There is much talk about diversification, with hi-tech industries, including manufacturing, and financial services being given lots of ink. But tourism is still the key. The plan makes no mention of the gaming concessionaires, and the tourism section calls it “cultural tourism”. But make no mistake, what this means in practice is that SMEs will get subsidies to pursue tech ideas, most of which will flop, and the banks will be able to build up some wealth management products in Hengqin, but the only projects that will actually make money will be in tourism, and so they will get the lion’s share of attention and resources.

This will take time, however: No one should expect a press release on the casinos being given a role in Hengqin before the concessions are renewed next year. The deadline for getting the management committee fully functional is only 2024. The goal for integration to be fully realised is only 2035.

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Qianhai to grow 8X, boosting property developers

Shenzhen has decided to widen the administrative boundary of its Shekou Qianhai special economic zone, promising to speed up long-promised reforms in financial services and use the zone as a test bed for further opening the country to international capital flows. Yet what this really is, is a property play.

Here is the SCMP story on the initial announcement, which is full of commentary about how this announcement is a massive win for Hong Kong and should be seized upon by Hong Kong businesses, which currently only account for around 10% of all investment in the zone.

This follow-up story gushes further, adding assurances that lots of experimental stuff will be happening in Qianhai, and that one-third of the newly-vacated land will be set aside for Hong Kong investment.

However, a few days later, another SCMP report hit the nail on the head: the biggest beneficiaries of the new plan are the state-owned property developers with the largest land banks in the area: China Merchants, Grand Joy, and Shenzhen Metro.

It also notes that property prices now have to deal with cooling measures being implemented across the country, which has resulted in a “cap” being placed on the Qianhai market that is 7% beneath the level reached at the most recent land auctions.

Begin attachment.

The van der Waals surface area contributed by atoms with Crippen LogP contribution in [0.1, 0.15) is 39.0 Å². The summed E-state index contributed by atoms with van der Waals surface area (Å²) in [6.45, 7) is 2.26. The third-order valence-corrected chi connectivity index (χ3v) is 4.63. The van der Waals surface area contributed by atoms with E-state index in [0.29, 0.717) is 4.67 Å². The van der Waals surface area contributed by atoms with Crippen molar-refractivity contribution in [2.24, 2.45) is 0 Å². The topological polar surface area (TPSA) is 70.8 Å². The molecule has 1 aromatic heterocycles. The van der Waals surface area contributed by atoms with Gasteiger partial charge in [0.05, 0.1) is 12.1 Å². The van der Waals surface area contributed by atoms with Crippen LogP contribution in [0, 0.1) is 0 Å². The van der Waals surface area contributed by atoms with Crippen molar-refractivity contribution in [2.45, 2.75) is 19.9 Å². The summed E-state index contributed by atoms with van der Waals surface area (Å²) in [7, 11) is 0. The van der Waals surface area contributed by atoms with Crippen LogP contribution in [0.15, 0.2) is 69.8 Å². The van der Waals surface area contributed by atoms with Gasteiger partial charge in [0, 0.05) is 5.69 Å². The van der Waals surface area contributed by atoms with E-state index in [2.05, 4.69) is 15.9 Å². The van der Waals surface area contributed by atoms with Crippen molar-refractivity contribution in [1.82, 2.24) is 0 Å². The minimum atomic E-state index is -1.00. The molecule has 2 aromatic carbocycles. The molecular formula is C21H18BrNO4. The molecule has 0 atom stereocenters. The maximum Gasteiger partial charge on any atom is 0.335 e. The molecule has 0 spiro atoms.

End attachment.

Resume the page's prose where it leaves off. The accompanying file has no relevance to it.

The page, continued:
That is just for residential. Office vacancy rates in Qianhai have been climbing steadily since 2014, and now stand at around 23%. This is nearly three times higher than in Hong Kong, which has been hammered in recent years by a combination of protests and Covid-19. And yet officials say the reason they are expanding Qianhai is because it lacks room to grow?

Macau discusses Hengqin integration

Macau’s integration with neighboring Hengqin New Area under the GBA masterplan appears to be picking up after a high-level meeting was held between Macau and Guangdong last week. Macau Chief Executive Ho Iat Seng spoke of several areas of practical focus between the two sides after meeting his counterpart, Guangdong Governor Ma Xingrui, according to local media.

Foremost of these was the joint development of an area on Hengqin, yet to be formally defined, called the Intensive Cooperation Zone. It is not yet clear how this zone-within-a-zone will be governed, but it is possible that Macau law might be extended to it. This would be groundbreaking if it happens, as no such plan has yet been proposed for either of Guangdong’s two other New Areas ­– in Guangzhou’s Nansha or Shenzhen’s Qianhai. (Read our backgrounders on all of Guangdong’s zones, as well as specifically Nansha and Qianhai.)

What makes Hengqin more important to Macau is that the SAR is running out of space for development. Its current 20-year masterplan (2020-2040) does include land reclaimed from the sea, but nearly all of it is earmarked for residential development. Hengqin, opposite the casinos on Cotai, is seen as a place to expand industries and business – with some space already set aside for non-gaming tourism, Chinese medicine, technology, and the MICE industry, among others.

Read more on Asia Gaming Brief.

Greater Bay Insight provides bespoke consulting services for anyone interested in a deeper dive into Hengqin. We have a detailed report showing all available land usage approvals, as well as an analysis of Hengqin as a potential investment destination. Contact us for more details.

Zhuhai, Shenzhen launch new promos

On the eve of their 39th anniversary (officially) as China’s first special economic zones, both Shenzhen and Zhuhai have launched concerted efforts to portray themselves as “international” cities. These are noble efforts, and the slick videos they have produced are well worth watching.